Students Are Experiencing a Very Different Version of College

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[Furquaan Syed’s work set-up as a remote freshman college student. Photo by Furquaan Syed.]

Alisa Stolyar, Staff Writer

With the COVID-19 pandemic still in full force, universities and colleges in the US have been forced to adapt to create the safest environment they can for their incoming and returning students and teachers in the fall of 2020. 

Because of the safety concerns and restrictions, some students have decided to take a gap year instead of going to college after their senior year of high school. According to the National Student Clearinghouse Research Center (NSC Research Center), undergraduate enrollment is down by 4% this year compared to 2019. 

To ensure the safety of their students and staff, some universities have opted for a completely remote semester, or restructured their schedules so that students can be on campus safely. The University of Massachusetts at Amherst and Brown University are two schools that have created a different learning environment for their students. 

UMass Amherst was planning on reopening for the fall semester this year, but changed their plans in August, shortly before the semester began. 

Furquaan Syed, a freshman at UMass Amherst, is currently balancing all of his classes from home. Syed sees both pros and cons of being at home instead of on campus. 

“I have more time in the day to myself and I’ve been in my pajamas for like 5/7 days a week,” Syed said. 

Although learning from home is less of a bustling environment than being on campus, Syed also says that “learning through a screen is less effective and more annoying” and that he “doesn’t get the experience of campus life.”

Shazain Khan, a freshman at Brown University, is also experiencing the beginning of his college experience in a different way.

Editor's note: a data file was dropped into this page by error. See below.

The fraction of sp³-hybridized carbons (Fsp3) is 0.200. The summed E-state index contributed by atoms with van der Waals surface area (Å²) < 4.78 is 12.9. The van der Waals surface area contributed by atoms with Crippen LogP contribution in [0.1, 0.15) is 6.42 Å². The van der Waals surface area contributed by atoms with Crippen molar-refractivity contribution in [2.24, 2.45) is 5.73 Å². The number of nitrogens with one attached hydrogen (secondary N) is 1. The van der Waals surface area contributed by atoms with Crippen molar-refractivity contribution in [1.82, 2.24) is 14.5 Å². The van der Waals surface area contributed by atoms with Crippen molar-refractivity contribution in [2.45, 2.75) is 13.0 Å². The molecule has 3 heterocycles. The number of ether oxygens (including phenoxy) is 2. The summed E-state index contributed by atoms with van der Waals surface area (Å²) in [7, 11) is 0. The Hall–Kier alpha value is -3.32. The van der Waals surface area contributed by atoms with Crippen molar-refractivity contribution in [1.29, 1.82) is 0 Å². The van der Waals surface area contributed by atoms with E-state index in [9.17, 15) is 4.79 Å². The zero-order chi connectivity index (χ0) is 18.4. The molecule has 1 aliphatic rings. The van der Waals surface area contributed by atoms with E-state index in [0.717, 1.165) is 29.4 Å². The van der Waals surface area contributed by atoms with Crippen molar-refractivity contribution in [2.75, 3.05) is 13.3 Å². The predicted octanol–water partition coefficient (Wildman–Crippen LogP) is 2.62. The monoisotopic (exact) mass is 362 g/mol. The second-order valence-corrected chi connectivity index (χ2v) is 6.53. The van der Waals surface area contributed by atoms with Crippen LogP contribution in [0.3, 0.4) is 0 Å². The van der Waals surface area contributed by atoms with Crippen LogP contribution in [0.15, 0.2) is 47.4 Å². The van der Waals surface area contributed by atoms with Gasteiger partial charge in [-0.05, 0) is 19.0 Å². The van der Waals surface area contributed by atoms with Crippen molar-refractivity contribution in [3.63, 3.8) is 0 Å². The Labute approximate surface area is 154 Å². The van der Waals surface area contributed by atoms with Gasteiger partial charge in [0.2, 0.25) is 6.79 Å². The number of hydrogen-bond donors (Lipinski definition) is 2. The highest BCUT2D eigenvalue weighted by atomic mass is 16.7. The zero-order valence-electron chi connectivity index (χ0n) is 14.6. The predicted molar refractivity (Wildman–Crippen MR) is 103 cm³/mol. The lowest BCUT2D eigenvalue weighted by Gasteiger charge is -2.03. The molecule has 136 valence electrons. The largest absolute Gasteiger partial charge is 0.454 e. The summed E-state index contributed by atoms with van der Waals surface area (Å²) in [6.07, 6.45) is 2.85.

According to Brown’s plan for a healthy and safe 2020-21, Brown has created a system of on-campus and off-campus learning based on grade and semester. Freshmen are on campus during the spring and summer semesters, while sophomores, juniors, and seniors are on campus at different times of the year. This is to avoid having too many students on campus at once so that COVID-19 does not spread as much.

Khan is taking a pre-semester from home, and the university gave him an option to take one class, which he took advantage of. Khan is now taking one neuroscience class which he finds fun, but also emphasizes the difficulty of the course. 

Khan is also learning remotely, something that many college students are finding benefits and setbacks with. 

“I feel ambivalent because, on one hand, I can still practice a lot of the comforts and habits that I value at home. However, it’s proven to be a distracting environment and may not be the most conducive to my success.”

College from home is definitely different than the typical college experience, but what about students who are on campus right now?

Grant McNamara, a sophomore at Boston College, has a different perspective on going to college during the pandemic. 

“Overall, my personal college experience isn’t incredibly different, because Boston College has a bunch of hybrid classes where you can choose to come in person or over Zoom, and I tend to learn better in person so I really only have one online class.”

Keeping students’ mental health from decreasing has been a concern for many educators and administrators, but students are still feeling the effects of the changes made to their school year. 

“It does, however, feel like there’s a lot of empty time compared to normal in which I feel like I should be doing something but have no motivation to. This seems like a common theme amongst people here, an unusual lack of motivation, which can become really anxiety-inducing,” McNamara said.

There are also concerns on the college campus where students may not be following restrictions. “Dining halls are super strange and nobody actually follows the rules and social distancing, it’s also almost entirely grab and go now,” McNamara said. 

Although McNamara claims that not much has changed for him on the grounds of his college experience, he is not happy with the current situation. 

“The days mesh into each other a lot and it’s much harder to maintain focus now in pandemic-college.”

Focus has been an issue between all three of these college students, and adapting to these new rules and restrictions will take some time. 

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